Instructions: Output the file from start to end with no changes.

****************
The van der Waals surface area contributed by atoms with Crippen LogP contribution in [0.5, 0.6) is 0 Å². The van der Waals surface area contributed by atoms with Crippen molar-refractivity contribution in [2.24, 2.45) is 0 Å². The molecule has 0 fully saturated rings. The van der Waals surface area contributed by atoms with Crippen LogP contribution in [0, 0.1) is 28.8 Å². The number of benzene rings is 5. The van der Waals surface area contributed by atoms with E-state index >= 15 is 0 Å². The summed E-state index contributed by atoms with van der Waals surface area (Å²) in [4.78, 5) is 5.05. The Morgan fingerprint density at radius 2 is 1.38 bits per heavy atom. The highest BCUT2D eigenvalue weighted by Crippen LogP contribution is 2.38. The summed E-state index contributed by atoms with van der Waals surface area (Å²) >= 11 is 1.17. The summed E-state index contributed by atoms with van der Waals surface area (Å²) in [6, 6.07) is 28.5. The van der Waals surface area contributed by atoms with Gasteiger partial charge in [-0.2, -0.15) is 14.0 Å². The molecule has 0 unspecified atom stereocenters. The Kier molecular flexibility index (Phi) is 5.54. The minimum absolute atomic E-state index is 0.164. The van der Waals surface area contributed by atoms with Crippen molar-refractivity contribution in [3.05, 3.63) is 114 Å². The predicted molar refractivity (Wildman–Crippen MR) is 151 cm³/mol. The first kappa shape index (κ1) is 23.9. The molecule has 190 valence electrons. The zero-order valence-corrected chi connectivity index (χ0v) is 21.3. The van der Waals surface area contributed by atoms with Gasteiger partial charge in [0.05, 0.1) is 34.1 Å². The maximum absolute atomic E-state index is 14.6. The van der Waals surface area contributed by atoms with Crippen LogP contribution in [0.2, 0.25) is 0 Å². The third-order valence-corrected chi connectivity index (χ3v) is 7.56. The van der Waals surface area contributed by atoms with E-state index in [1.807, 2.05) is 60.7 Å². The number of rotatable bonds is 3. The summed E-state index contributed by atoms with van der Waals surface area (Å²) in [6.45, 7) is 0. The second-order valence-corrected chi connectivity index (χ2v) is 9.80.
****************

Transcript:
The van der Waals surface area contributed by atoms with Crippen LogP contribution in [0.5, 0.6) is 0 Å². The van der Waals surface area contributed by atoms with Crippen molar-refractivity contribution in [2.24, 2.45) is 0 Å². The molecule has 0 fully saturated rings. The van der Waals surface area contributed by atoms with Crippen LogP contribution in [0, 0.1) is 28.8 Å². The number of benzene rings is 5. The van der Waals surface area contributed by atoms with E-state index >= 15 is 0 Å². The summed E-state index contributed by atoms with van der Waals surface area (Å²) in [4.78, 5) is 5.05. The Morgan fingerprint density at radius 2 is 1.38 bits per heavy atom. The highest BCUT2D eigenvalue weighted by Crippen LogP contribution is 2.38. The summed E-state index contributed by atoms with van der Waals surface area (Å²) >= 11 is 1.17. The summed E-state index contributed by atoms with van der Waals surface area (Å²) in [6, 6.07) is 28.5. The van der Waals surface area contributed by atoms with Gasteiger partial charge in [-0.2, -0.15) is 14.0 Å². The molecule has 0 unspecified atom stereocenters. The Kier molecular flexibility index (Phi) is 5.54. The minimum absolute atomic E-state index is 0.164. The van der Waals surface area contributed by atoms with Crippen molar-refractivity contribution in [3.05, 3.63) is 114 Å². The predicted molar refractivity (Wildman–Crippen MR) is 151 cm³/mol. The first kappa shape index (κ1) is 23.9. The molecule has 190 valence electrons. The zero-order valence-corrected chi connectivity index (χ0v) is 21.3. The van der Waals surface area contributed by atoms with Gasteiger partial charge in [0.05, 0.1) is 34.1 Å². The maximum absolute atomic E-state index is 14.6. The van der Waals surface area contributed by atoms with Crippen LogP contribution in [0.2, 0.25) is 0 Å². The third-order valence-corrected chi connectivity index (χ3v) is 7.56. The van der Waals surface area contributed by atoms with E-state index in [1.807, 2.05) is 60.7 Å². The number of rotatable bonds is 3. The summed E-state index contributed by atoms with van der Waals surface area (Å²) in [6.45, 7) is 0. The second-order valence-corrected chi connectivity index (χ2v) is 9.80.